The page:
Coin hoards are a controversial subject among coin collectors. In times past coin hoards were feared in some ways. This would be due to what unexpected effects the hoard might have on the coin market. One example of this was in 1962 when the Treasury Department dumped numerous 1903-O Morgan dollars on the market. The price for one of these silver dollars dropped from $1,500 to around $15.
Many coin collectors didnít see this as a positive thing at the time. Realistically it allowed many more people to afford to buy one of these Morgan silver dollars. But that fact means nothing to someone who lost money owning the original rarity. No one wants to be holding the bag in a situation like that. In more recent years views on coin hoards have become a bit more positive.
People have hoarded coins for many years and for many reasons. In ancient times there were no banks which necessitated that the average worker had to find a safe place to hide any surplus money they had left over from meeting their daily needs. This means that the only alternative they had was to bury their money somewhere they considered to be a safe place.
Many times the owner of the hoard didnít return to reclaim their hidden stash and the hoard stayed hidden in the ground for centuries. Some of these hoards are big in size while most are more on the smaller scale. With the advent of metal detectors many of these coin hoards are being found. Ancient coin collectors know the true value of finding these ancient coin hoards. They know that they will have the opportunity to buy nicer ancient coins than they would normally be able to do.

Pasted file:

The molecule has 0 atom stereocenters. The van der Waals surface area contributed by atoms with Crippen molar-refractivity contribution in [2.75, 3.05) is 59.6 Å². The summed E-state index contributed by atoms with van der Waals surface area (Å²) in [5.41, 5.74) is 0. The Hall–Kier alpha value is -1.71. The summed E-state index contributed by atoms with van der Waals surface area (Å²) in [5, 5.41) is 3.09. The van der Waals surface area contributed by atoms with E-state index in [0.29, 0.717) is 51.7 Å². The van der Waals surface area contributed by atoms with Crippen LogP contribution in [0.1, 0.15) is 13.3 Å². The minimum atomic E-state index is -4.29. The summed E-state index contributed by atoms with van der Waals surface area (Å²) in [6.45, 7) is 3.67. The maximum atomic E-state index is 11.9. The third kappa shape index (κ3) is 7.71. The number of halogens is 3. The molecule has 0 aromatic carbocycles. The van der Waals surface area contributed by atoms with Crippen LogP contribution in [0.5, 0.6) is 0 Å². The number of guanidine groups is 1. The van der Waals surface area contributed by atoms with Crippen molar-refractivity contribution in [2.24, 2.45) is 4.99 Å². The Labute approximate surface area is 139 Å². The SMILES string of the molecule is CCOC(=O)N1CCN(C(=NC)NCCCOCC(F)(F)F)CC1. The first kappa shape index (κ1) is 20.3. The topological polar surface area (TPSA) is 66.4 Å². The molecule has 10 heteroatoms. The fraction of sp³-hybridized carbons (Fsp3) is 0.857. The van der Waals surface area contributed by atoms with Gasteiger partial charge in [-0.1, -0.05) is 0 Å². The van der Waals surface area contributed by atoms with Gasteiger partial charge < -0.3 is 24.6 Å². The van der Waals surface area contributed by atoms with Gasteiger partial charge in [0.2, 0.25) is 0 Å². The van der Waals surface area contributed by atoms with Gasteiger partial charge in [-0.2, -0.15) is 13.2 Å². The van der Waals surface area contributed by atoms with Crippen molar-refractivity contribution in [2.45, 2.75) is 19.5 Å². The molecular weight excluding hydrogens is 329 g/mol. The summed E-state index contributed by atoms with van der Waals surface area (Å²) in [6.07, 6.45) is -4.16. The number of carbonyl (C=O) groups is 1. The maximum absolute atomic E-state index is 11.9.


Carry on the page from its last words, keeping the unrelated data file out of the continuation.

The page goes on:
A newly found coin hoard becomes welcome news. Thanks to the hoard being discovered you can now buy what was not available in the past. Plus many of these hoards often have an intriguing story which makes the coins in the hoard even more fascinating, especially coin hoards found in the U.S.
Of course the average American worker has not had to face the challenges that the average worker in ancient times faced, when it came to saving their coins. The ancient workers had no banks to turn to. Of course there are many people today who do not trust banks for some very good reasons, and they used similar strategies to hide their money.
In Central America coin hoards are very common in the walls of homes or foundations. People there often hire a local version of a witch to help locate these forgotten stashes. Though metal detectors may work better in most situations.